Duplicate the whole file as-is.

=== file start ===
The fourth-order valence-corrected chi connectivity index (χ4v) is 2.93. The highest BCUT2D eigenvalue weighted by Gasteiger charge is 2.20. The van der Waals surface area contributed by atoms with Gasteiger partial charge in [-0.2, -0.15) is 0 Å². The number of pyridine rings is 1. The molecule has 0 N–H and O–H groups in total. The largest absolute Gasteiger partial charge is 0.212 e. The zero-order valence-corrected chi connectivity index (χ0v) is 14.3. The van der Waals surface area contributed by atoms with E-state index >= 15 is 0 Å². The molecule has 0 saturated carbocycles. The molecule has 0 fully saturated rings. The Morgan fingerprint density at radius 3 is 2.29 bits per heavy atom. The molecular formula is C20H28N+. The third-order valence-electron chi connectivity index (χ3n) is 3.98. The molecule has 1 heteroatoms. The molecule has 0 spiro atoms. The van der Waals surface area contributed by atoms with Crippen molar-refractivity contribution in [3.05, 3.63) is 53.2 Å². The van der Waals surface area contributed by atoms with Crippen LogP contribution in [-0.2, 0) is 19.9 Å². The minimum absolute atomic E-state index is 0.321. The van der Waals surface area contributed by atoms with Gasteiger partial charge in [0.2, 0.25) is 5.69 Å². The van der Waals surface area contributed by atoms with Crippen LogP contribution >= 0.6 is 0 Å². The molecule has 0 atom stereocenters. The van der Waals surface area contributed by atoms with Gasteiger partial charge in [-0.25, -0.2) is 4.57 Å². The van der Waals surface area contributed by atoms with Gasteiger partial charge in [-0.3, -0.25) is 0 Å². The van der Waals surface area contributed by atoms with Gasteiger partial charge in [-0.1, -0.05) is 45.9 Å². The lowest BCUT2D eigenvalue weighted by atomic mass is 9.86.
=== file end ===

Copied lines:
The fourth-order valence-corrected chi connectivity index (χ4v) is 2.93. The highest BCUT2D eigenvalue weighted by Gasteiger charge is 2.20. The van der Waals surface area contributed by atoms with Gasteiger partial charge in [-0.2, -0.15) is 0 Å². The number of pyridine rings is 1. The molecule has 0 N–H and O–H groups in total. The largest absolute Gasteiger partial charge is 0.212 e. The zero-order valence-corrected chi connectivity index (χ0v) is 14.3. The van der Waals surface area contributed by atoms with E-state index >= 15 is 0 Å². The molecule has 0 saturated carbocycles. The molecule has 0 fully saturated rings. The Morgan fingerprint density at radius 3 is 2.29 bits per heavy atom. The molecular formula is C20H28N+. The third-order valence-electron chi connectivity index (χ3n) is 3.98. The molecule has 1 heteroatoms. The molecule has 0 spiro atoms. The van der Waals surface area contributed by atoms with Crippen molar-refractivity contribution in [3.05, 3.63) is 53.2 Å². The van der Waals surface area contributed by atoms with Crippen LogP contribution in [-0.2, 0) is 19.9 Å². The minimum absolute atomic E-state index is 0.321. The van der Waals surface area contributed by atoms with Gasteiger partial charge in [0.2, 0.25) is 5.69 Å². The van der Waals surface area contributed by atoms with Crippen LogP contribution >= 0.6 is 0 Å². The molecule has 0 atom stereocenters. The van der Waals surface area contributed by atoms with Gasteiger partial charge in [-0.25, -0.2) is 4.57 Å². The van der Waals surface area contributed by atoms with Gasteiger partial charge in [-0.3, -0.25) is 0 Å². The van der Waals surface area contributed by atoms with Gasteiger partial charge in [-0.1, -0.05) is 45.9 Å². The lowest BCUT2D eigenvalue weighted by atomic mass is 9.86.